According to one assessment, during the course of Sharon's visit, the French government will release a new report on its achievements in this fight - a drastic decrease in anti-Semitic incidents during the past year. Therefore, the surprise here was great when exactly one year ago Sharon declared that "In France, anti-Semitism of the worst sort is developing ... If I have a piece of advice to give to our brethren in France, I would say to them, come to Israel immediately."

Chirac, who was hurt to the bottom of his soul by these remarks, now prefers to hold back and not relate to them directly: "One of the permanent elements in my political activity is the uncompromising fight against the horrors of anti-Semitism, as toward any form of racism and rejection of the other," he says. "This is the background to my decision in 1995 to acknowledge France's responsibility for events connected to the Holocaust. Therefore I have also substantially reinforced the police system and the legal instruments against all forms of anti-Semitism and against incitement to racist hatred. These are deeds that are unworthy of a civilized people.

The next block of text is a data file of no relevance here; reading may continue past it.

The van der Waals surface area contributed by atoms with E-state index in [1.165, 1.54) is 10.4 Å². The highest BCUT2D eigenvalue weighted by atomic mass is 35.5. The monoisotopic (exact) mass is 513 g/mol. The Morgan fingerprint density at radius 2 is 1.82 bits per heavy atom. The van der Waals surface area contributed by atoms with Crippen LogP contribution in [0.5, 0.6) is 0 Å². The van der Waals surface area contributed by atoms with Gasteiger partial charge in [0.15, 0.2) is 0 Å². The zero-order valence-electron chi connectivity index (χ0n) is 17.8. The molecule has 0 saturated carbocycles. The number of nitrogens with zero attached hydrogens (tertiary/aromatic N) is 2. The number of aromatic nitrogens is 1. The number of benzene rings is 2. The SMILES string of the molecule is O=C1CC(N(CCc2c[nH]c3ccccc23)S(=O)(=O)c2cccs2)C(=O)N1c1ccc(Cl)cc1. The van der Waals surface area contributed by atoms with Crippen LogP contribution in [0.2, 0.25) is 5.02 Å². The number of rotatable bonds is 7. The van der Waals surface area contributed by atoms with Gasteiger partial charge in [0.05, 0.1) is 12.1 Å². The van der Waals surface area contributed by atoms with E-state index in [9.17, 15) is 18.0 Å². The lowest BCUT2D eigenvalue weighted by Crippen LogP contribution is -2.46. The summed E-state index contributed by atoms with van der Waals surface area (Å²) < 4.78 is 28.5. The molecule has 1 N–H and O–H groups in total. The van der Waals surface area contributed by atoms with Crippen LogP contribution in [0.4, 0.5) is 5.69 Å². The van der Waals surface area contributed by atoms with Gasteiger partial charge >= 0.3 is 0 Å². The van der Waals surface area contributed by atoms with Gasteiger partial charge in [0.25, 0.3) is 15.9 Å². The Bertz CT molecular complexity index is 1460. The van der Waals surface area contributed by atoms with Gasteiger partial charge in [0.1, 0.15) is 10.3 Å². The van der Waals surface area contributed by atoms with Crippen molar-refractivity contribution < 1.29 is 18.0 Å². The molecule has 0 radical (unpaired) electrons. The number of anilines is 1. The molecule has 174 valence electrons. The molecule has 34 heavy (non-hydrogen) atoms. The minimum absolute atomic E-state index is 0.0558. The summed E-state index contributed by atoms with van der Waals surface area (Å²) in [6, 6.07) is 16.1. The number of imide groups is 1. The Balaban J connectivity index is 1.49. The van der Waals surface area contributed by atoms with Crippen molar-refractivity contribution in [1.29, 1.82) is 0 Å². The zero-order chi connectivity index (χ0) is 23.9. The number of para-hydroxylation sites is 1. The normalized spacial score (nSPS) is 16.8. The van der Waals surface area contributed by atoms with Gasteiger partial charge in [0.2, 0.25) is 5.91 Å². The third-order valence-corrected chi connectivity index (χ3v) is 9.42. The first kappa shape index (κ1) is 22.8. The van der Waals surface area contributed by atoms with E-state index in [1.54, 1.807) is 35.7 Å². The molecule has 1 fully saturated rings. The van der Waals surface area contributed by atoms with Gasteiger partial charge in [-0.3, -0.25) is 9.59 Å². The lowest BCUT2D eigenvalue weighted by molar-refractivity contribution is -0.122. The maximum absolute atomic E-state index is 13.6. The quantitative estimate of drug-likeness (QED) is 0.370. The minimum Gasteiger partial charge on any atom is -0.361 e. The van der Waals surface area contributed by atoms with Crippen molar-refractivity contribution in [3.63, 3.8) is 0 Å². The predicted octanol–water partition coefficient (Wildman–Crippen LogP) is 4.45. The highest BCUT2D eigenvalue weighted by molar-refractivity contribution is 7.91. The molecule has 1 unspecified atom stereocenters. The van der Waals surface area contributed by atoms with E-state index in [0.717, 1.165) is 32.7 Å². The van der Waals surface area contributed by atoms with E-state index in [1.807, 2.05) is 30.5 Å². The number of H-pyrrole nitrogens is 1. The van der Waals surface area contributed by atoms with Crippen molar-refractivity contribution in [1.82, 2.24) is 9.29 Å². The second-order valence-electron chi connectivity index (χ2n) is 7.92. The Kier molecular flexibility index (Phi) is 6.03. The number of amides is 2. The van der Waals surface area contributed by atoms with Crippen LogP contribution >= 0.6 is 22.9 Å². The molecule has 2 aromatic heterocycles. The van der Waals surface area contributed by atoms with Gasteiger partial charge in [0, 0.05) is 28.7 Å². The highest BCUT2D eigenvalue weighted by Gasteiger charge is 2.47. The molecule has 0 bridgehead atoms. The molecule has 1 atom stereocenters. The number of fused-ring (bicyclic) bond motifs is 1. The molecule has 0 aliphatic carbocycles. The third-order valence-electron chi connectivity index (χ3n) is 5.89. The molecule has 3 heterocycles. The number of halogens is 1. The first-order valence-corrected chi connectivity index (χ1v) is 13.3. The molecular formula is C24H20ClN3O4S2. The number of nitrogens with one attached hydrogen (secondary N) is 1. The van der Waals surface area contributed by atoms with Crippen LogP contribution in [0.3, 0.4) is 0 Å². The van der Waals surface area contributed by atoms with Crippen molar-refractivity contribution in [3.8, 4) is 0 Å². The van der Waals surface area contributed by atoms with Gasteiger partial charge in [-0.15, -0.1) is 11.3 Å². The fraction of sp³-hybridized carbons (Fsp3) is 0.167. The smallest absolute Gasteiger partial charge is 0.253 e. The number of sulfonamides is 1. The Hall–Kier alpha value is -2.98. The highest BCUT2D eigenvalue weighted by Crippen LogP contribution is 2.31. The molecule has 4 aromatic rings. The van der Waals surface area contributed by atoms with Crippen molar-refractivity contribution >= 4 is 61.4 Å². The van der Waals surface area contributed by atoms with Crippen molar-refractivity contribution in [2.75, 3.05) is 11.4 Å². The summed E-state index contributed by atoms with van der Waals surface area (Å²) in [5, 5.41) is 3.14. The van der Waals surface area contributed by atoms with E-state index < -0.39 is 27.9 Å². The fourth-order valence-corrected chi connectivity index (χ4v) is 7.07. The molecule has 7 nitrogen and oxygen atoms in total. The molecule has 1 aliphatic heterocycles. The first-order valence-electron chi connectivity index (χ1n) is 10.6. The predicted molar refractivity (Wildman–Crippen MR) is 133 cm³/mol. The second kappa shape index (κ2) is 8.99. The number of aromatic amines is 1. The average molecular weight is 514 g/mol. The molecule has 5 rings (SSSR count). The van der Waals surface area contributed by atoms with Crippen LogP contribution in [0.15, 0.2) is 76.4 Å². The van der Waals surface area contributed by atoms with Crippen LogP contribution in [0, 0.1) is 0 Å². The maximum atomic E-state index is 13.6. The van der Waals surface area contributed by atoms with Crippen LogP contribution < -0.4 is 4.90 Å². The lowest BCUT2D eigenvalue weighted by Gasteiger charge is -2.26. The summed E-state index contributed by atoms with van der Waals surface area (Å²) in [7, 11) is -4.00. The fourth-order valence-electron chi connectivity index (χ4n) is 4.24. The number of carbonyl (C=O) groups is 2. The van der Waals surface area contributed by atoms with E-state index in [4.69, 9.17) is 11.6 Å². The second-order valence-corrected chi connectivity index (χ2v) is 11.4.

"To my regret, France, like the rest of the countries in Europe, is dealing with a stubborn and worrying phenomenon of anti-Semitic incidents. France is not anti-Semitic, far from it, but it must fight the actions of violent extremists who are acting out of beastliness. Israel, too, recognizes today that exemplary steps have been taken to stop this plague. The education of the youth, the punishment of the guilty, the close cooperation with our European partners - are at the top of our agenda. In no case will we relax our efforts."

The assessment in Israel is that the Muslim immigrants are not integrating into traditional France, but rather the other way around; that France is becoming "islamicized" at a pace that will change the face of the country within in a short time. Are you concerned about this?